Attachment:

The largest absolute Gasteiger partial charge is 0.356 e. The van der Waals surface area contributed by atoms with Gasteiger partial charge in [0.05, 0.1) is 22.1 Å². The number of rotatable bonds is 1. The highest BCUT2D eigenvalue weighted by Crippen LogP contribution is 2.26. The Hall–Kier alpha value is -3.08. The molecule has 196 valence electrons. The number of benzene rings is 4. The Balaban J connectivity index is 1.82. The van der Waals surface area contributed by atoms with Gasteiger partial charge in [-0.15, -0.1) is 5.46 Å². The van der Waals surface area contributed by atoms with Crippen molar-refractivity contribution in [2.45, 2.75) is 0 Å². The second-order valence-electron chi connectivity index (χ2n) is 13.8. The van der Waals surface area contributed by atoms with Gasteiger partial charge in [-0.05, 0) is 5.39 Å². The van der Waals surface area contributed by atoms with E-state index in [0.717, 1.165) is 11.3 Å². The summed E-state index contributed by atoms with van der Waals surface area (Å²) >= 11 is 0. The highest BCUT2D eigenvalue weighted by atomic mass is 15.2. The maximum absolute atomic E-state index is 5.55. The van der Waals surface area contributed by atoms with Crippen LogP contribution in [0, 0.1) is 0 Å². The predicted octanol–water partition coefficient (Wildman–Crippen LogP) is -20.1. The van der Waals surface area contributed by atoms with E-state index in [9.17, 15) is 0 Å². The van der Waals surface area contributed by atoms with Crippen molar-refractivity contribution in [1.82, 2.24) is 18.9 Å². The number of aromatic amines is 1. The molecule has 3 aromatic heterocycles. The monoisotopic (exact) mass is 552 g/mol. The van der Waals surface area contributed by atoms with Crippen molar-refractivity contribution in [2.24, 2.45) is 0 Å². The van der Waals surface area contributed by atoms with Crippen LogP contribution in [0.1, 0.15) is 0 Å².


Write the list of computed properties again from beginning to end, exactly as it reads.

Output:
The largest absolute Gasteiger partial charge is 0.356 e. The van der Waals surface area contributed by atoms with Gasteiger partial charge in [0.05, 0.1) is 22.1 Å². The number of rotatable bonds is 1. The highest BCUT2D eigenvalue weighted by Crippen LogP contribution is 2.26. The Hall–Kier alpha value is -3.08. The molecule has 196 valence electrons. The number of benzene rings is 4. The Balaban J connectivity index is 1.82. The van der Waals surface area contributed by atoms with Gasteiger partial charge in [-0.15, -0.1) is 5.46 Å². The van der Waals surface area contributed by atoms with Crippen molar-refractivity contribution in [2.45, 2.75) is 0 Å². The second-order valence-electron chi connectivity index (χ2n) is 13.8. The van der Waals surface area contributed by atoms with Gasteiger partial charge in [-0.05, 0) is 5.39 Å². The van der Waals surface area contributed by atoms with E-state index in [0.717, 1.165) is 11.3 Å². The summed E-state index contributed by atoms with van der Waals surface area (Å²) >= 11 is 0. The highest BCUT2D eigenvalue weighted by atomic mass is 15.2. The maximum absolute atomic E-state index is 5.55. The van der Waals surface area contributed by atoms with Crippen LogP contribution in [0, 0.1) is 0 Å². The predicted octanol–water partition coefficient (Wildman–Crippen LogP) is -20.1. The van der Waals surface area contributed by atoms with E-state index in [9.17, 15) is 0 Å². The van der Waals surface area contributed by atoms with Crippen molar-refractivity contribution in [1.82, 2.24) is 18.9 Å². The number of aromatic amines is 1. The molecule has 3 aromatic heterocycles. The monoisotopic (exact) mass is 552 g/mol. The van der Waals surface area contributed by atoms with Crippen molar-refractivity contribution in [2.24, 2.45) is 0 Å². The van der Waals surface area contributed by atoms with Crippen LogP contribution in [0.1, 0.15) is 0 Å².